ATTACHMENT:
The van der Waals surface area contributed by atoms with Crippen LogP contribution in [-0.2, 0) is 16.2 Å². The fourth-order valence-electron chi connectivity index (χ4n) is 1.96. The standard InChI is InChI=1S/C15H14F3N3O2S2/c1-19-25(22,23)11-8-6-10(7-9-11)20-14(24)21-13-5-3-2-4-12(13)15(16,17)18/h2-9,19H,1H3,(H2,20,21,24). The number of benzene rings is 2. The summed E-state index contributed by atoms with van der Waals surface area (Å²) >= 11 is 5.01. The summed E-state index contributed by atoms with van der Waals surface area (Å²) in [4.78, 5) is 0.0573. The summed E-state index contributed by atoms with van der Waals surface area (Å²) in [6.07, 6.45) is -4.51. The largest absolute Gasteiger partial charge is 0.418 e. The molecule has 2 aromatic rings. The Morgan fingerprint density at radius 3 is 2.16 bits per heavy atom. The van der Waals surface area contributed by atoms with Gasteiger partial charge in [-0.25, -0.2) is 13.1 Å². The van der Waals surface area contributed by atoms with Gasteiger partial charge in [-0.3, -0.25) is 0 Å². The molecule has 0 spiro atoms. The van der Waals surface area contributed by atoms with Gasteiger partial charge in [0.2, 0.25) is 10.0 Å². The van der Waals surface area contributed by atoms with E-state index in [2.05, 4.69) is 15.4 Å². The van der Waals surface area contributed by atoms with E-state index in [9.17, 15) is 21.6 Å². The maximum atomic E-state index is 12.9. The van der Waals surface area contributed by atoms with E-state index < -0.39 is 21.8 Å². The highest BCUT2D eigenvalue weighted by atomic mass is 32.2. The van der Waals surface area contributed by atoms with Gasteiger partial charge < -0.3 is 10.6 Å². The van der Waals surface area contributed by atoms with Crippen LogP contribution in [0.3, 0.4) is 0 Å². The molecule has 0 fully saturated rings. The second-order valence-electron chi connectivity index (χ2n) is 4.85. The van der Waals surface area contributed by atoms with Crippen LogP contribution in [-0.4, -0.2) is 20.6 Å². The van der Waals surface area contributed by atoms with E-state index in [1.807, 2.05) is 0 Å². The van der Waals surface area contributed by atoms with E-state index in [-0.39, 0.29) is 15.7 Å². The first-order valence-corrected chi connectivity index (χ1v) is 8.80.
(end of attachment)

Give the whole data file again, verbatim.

The van der Waals surface area contributed by atoms with Crippen LogP contribution in [-0.2, 0) is 16.2 Å². The fourth-order valence-electron chi connectivity index (χ4n) is 1.96. The standard InChI is InChI=1S/C15H14F3N3O2S2/c1-19-25(22,23)11-8-6-10(7-9-11)20-14(24)21-13-5-3-2-4-12(13)15(16,17)18/h2-9,19H,1H3,(H2,20,21,24). The number of benzene rings is 2. The summed E-state index contributed by atoms with van der Waals surface area (Å²) >= 11 is 5.01. The summed E-state index contributed by atoms with van der Waals surface area (Å²) in [4.78, 5) is 0.0573. The summed E-state index contributed by atoms with van der Waals surface area (Å²) in [6.07, 6.45) is -4.51. The largest absolute Gasteiger partial charge is 0.418 e. The molecule has 2 aromatic rings. The Morgan fingerprint density at radius 3 is 2.16 bits per heavy atom. The van der Waals surface area contributed by atoms with Gasteiger partial charge in [-0.25, -0.2) is 13.1 Å². The van der Waals surface area contributed by atoms with Gasteiger partial charge in [-0.3, -0.25) is 0 Å². The molecule has 0 spiro atoms. The van der Waals surface area contributed by atoms with Gasteiger partial charge in [0.2, 0.25) is 10.0 Å². The van der Waals surface area contributed by atoms with E-state index in [2.05, 4.69) is 15.4 Å². The van der Waals surface area contributed by atoms with E-state index in [9.17, 15) is 21.6 Å². The maximum atomic E-state index is 12.9. The van der Waals surface area contributed by atoms with E-state index < -0.39 is 21.8 Å². The highest BCUT2D eigenvalue weighted by atomic mass is 32.2. The van der Waals surface area contributed by atoms with Gasteiger partial charge < -0.3 is 10.6 Å². The van der Waals surface area contributed by atoms with Crippen LogP contribution in [0.3, 0.4) is 0 Å². The molecule has 0 fully saturated rings. The second-order valence-electron chi connectivity index (χ2n) is 4.85. The van der Waals surface area contributed by atoms with Crippen LogP contribution in [-0.4, -0.2) is 20.6 Å². The van der Waals surface area contributed by atoms with E-state index in [1.807, 2.05) is 0 Å². The van der Waals surface area contributed by atoms with E-state index in [-0.39, 0.29) is 15.7 Å². The first-order valence-corrected chi connectivity index (χ1v) is 8.80.